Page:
Panamanian cuisine is a mix of African, Spanish, and Native American techniques, dishes, and ingredients, reflecting its diverse population. Since Panama is a land bridge between two continents, it has a large variety of tropical fruits, vegetables and herbs that are used in native cooking.
Typical Panamanian foods are mildly flavored, without the pungency of some of Panama's Latin American and Caribbean neighbors. Common ingredients are maize, rice, wheat flour, plantains, yuca (cassava), beef, chicken, pork and seafood.
Corn-based dishes come from the kernel, cooked in water and then ground in order to obtain a dough (as opposed to using corn flour to obtain the dough). Fresh corn is also used in some dishes. Due to the multicultural background of the Panamanians, many of its dishes are heavily influenced by the cuisine of other Latin American countries and also the Caribbean as well as European. Some of the main meals, dishes and specialties include:
Bollos – corn dough wrapped in nahuala palm leaves, corn husk or plantain leaves and boiled. There are two main varieties: fresh corn bollos (bollos de maíz nuevo) and dry corn bollos. The dry corn type is sometimes flavored with butter, corn, or stuffed with beef, which is called bollo "preñado" (lit. "pregnant bollo"). Bollos have been described as a type of tamale.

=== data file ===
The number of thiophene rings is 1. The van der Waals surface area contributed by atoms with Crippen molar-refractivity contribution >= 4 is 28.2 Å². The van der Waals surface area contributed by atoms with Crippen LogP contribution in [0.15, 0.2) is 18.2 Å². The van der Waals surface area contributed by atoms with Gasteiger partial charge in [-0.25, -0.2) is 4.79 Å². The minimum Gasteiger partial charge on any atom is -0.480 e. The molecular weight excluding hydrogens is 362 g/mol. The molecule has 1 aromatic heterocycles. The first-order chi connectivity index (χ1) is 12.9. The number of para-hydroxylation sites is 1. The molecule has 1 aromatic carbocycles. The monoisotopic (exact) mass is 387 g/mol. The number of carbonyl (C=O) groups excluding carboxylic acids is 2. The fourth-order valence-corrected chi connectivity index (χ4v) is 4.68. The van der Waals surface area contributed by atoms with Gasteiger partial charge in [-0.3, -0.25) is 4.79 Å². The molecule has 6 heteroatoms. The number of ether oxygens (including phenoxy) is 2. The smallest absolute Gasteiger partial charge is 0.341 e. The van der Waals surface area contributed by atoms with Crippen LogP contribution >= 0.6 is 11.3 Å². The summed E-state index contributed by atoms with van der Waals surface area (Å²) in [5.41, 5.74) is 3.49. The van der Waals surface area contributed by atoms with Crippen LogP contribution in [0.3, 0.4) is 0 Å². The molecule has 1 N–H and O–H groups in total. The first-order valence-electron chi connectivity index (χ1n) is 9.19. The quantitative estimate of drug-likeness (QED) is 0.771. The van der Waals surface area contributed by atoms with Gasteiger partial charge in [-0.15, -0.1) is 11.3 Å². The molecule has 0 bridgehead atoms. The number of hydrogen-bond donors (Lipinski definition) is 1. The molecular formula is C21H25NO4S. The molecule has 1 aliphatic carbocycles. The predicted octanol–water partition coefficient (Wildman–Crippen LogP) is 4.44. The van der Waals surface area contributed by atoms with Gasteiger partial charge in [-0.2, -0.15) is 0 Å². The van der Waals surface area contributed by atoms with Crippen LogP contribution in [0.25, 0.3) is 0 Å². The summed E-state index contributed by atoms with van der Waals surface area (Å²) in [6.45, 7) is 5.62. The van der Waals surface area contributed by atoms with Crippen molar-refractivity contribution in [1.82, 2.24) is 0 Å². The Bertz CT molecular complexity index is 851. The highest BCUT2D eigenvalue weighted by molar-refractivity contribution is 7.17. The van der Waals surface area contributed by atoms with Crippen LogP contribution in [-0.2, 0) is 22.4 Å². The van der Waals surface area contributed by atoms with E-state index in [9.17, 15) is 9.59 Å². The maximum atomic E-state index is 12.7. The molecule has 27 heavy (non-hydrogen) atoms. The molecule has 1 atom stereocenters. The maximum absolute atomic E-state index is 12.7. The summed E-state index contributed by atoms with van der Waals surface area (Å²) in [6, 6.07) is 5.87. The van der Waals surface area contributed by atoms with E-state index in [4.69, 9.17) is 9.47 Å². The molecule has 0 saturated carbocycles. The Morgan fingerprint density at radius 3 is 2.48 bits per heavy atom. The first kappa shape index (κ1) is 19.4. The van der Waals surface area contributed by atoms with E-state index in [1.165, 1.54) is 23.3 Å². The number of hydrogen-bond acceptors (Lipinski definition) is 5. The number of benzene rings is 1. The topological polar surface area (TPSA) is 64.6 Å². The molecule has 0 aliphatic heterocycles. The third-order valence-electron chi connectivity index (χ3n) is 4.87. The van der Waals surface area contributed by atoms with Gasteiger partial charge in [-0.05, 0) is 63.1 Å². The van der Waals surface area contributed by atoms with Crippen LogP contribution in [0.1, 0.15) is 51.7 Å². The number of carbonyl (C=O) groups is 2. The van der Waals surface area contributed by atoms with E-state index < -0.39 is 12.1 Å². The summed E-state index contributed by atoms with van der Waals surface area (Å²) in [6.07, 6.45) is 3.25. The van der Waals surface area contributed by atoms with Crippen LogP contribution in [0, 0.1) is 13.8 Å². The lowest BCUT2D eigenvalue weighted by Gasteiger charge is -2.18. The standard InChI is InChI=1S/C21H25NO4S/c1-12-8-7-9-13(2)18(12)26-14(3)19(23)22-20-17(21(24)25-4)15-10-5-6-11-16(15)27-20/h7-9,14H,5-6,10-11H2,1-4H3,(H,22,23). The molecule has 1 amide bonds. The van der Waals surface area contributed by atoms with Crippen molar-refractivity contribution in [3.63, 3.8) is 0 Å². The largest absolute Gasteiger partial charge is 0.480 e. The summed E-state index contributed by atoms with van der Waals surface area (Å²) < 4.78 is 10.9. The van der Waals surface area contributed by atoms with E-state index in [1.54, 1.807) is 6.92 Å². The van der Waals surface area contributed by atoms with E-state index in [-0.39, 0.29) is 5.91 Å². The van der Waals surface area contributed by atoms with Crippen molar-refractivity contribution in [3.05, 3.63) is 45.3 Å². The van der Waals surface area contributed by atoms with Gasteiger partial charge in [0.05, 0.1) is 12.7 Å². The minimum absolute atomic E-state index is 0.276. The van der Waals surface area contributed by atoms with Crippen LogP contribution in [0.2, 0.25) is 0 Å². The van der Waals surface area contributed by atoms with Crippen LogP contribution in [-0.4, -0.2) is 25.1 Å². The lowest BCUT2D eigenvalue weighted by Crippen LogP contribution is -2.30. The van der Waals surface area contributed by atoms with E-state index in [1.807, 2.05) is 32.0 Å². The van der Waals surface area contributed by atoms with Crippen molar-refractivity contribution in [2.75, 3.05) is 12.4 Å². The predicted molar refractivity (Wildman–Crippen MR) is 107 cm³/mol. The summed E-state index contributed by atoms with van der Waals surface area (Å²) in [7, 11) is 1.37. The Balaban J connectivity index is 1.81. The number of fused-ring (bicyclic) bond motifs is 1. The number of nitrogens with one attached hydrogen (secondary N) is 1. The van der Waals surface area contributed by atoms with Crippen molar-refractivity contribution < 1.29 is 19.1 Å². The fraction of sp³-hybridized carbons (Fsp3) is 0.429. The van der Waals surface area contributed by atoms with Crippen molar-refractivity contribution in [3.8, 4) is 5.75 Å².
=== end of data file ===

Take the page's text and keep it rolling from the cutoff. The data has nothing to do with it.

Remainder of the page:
Carimañola – similar to an empanada, but made from yuca and stuffed with beef
Traditional coffee drying at the Alto Boquete plant of Cafe Ruiz, Boquete, Panamá
In Panama there were bars that catered to local businessmen, tourists and gamblers and some that were frequented by US military personnel. The latter mostly had a reputation as "shot and beer" dives with unknown names. One of these bars, Kresch's Place published a drink recipe book. Several of the drinks are named after bases, submarines, forts, ships and other military institutions. The "U.S.S. 44 Special" was Old Tom gin, sloe gin and lime juice. The U.S.S. Mallard was aged rum (Panamanian, Venezuelan and Colombian), red vermouth, Bénédictine, absinthe, Angostura bitters garnished with lemon peel. The cover of the recipe book shows soldiers, sailors and an Army officer drinking.
Fresh fruit juices (licuados or jugos naturales) – pineapple, passionfruit, papaya, orange, tree tomato, etc. are prepared by blending fresh fruit and straining; typically heavily sweetened and optionally with condensed milk added
Malteada – a malted eskimo-like milkshake without ice cream
Aji chombo – a hot pepper grown in local regions
The traditional Panamanian dish for Christmas usually includes chicken tamales, arroz con pollo (rice with chicken), puerco asado, pernil, pavo (turkey), and relleno (stuffing). Bowls of fruits and fruitcake are set out on the tables along with the dishes. Along with these foods and dessert, a traditional drink is served called Ron Ponche (eggnog), and different recipes are available. An easy one consists of two cans of condensed milk, three cans of evaporated milk, six eggs, and a half a bottle of rum and nutmeg for some extra flavor.